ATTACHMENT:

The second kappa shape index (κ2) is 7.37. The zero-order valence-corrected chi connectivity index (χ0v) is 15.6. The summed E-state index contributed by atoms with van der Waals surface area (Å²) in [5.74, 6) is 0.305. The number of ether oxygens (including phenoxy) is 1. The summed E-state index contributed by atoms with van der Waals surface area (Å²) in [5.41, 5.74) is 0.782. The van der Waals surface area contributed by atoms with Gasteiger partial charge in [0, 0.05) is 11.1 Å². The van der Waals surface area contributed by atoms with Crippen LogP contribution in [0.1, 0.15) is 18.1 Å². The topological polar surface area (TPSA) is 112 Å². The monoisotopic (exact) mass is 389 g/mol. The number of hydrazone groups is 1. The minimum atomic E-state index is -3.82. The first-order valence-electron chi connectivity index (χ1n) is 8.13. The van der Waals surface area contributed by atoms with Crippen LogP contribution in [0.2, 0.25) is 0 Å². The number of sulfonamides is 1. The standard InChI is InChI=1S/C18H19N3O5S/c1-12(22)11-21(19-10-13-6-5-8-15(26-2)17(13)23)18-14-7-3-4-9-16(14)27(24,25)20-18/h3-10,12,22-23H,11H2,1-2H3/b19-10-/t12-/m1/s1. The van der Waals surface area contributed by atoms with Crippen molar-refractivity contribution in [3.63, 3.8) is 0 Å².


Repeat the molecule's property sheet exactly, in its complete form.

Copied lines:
The second kappa shape index (κ2) is 7.37. The zero-order valence-corrected chi connectivity index (χ0v) is 15.6. The summed E-state index contributed by atoms with van der Waals surface area (Å²) in [5.74, 6) is 0.305. The number of ether oxygens (including phenoxy) is 1. The summed E-state index contributed by atoms with van der Waals surface area (Å²) in [5.41, 5.74) is 0.782. The van der Waals surface area contributed by atoms with Gasteiger partial charge in [0, 0.05) is 11.1 Å². The van der Waals surface area contributed by atoms with Crippen LogP contribution in [0.1, 0.15) is 18.1 Å². The topological polar surface area (TPSA) is 112 Å². The monoisotopic (exact) mass is 389 g/mol. The number of hydrazone groups is 1. The minimum atomic E-state index is -3.82. The first-order valence-electron chi connectivity index (χ1n) is 8.13. The van der Waals surface area contributed by atoms with Crippen LogP contribution in [0.2, 0.25) is 0 Å². The number of sulfonamides is 1. The standard InChI is InChI=1S/C18H19N3O5S/c1-12(22)11-21(19-10-13-6-5-8-15(26-2)17(13)23)18-14-7-3-4-9-16(14)27(24,25)20-18/h3-10,12,22-23H,11H2,1-2H3/b19-10-/t12-/m1/s1. The van der Waals surface area contributed by atoms with Crippen molar-refractivity contribution in [3.63, 3.8) is 0 Å².